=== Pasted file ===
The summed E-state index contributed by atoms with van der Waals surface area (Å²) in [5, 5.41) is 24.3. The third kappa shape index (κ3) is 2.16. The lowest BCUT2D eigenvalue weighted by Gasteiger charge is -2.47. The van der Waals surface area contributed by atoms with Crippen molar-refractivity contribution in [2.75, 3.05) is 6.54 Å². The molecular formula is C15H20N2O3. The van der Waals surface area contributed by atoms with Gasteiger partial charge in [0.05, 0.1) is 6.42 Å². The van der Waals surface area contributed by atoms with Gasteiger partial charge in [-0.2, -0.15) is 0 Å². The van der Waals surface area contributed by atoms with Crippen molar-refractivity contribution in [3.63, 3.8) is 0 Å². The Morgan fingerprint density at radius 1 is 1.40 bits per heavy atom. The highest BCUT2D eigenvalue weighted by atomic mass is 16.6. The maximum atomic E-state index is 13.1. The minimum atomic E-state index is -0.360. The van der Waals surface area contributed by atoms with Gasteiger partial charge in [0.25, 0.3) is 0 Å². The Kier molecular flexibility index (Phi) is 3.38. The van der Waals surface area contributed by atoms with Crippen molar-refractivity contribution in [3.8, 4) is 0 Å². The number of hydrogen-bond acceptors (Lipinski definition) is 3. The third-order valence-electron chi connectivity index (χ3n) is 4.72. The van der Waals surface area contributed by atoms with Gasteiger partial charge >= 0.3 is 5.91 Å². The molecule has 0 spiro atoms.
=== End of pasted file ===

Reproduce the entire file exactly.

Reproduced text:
The summed E-state index contributed by atoms with van der Waals surface area (Å²) in [5, 5.41) is 24.3. The third kappa shape index (κ3) is 2.16. The lowest BCUT2D eigenvalue weighted by Gasteiger charge is -2.47. The van der Waals surface area contributed by atoms with Crippen molar-refractivity contribution in [2.75, 3.05) is 6.54 Å². The molecular formula is C15H20N2O3. The van der Waals surface area contributed by atoms with Gasteiger partial charge in [0.05, 0.1) is 6.42 Å². The van der Waals surface area contributed by atoms with Gasteiger partial charge in [-0.2, -0.15) is 0 Å². The van der Waals surface area contributed by atoms with Crippen molar-refractivity contribution in [3.63, 3.8) is 0 Å². The Morgan fingerprint density at radius 1 is 1.40 bits per heavy atom. The highest BCUT2D eigenvalue weighted by atomic mass is 16.6. The maximum atomic E-state index is 13.1. The minimum atomic E-state index is -0.360. The van der Waals surface area contributed by atoms with Gasteiger partial charge in [0.25, 0.3) is 0 Å². The Kier molecular flexibility index (Phi) is 3.38. The van der Waals surface area contributed by atoms with Crippen molar-refractivity contribution in [3.8, 4) is 0 Å². The number of hydrogen-bond acceptors (Lipinski definition) is 3. The third-order valence-electron chi connectivity index (χ3n) is 4.72. The van der Waals surface area contributed by atoms with Gasteiger partial charge >= 0.3 is 5.91 Å². The molecule has 0 spiro atoms.